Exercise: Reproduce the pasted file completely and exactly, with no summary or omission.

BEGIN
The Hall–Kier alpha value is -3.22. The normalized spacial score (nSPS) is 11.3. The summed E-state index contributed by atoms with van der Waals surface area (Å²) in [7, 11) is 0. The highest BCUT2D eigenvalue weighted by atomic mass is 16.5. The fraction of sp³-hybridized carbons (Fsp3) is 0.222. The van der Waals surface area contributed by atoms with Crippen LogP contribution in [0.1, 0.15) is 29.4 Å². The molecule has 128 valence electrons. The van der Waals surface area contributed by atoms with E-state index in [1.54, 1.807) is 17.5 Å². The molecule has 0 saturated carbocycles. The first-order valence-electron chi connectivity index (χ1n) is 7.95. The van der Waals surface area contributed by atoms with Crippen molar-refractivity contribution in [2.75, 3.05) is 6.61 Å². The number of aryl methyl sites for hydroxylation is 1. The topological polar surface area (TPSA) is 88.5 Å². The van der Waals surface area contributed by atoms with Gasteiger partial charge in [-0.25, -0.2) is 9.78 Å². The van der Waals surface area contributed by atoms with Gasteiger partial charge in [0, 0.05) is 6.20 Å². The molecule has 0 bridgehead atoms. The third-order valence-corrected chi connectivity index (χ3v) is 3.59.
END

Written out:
The Hall–Kier alpha value is -3.22. The normalized spacial score (nSPS) is 11.3. The summed E-state index contributed by atoms with van der Waals surface area (Å²) in [7, 11) is 0. The highest BCUT2D eigenvalue weighted by atomic mass is 16.5. The fraction of sp³-hybridized carbons (Fsp3) is 0.222. The van der Waals surface area contributed by atoms with Crippen LogP contribution in [0.1, 0.15) is 29.4 Å². The molecule has 128 valence electrons. The van der Waals surface area contributed by atoms with E-state index in [1.54, 1.807) is 17.5 Å². The molecule has 0 saturated carbocycles. The first-order valence-electron chi connectivity index (χ1n) is 7.95. The van der Waals surface area contributed by atoms with Crippen molar-refractivity contribution in [2.75, 3.05) is 6.61 Å². The number of aryl methyl sites for hydroxylation is 1. The topological polar surface area (TPSA) is 88.5 Å². The van der Waals surface area contributed by atoms with Gasteiger partial charge in [-0.25, -0.2) is 9.78 Å². The van der Waals surface area contributed by atoms with Gasteiger partial charge in [0, 0.05) is 6.20 Å². The molecule has 0 bridgehead atoms. The third-order valence-corrected chi connectivity index (χ3v) is 3.59.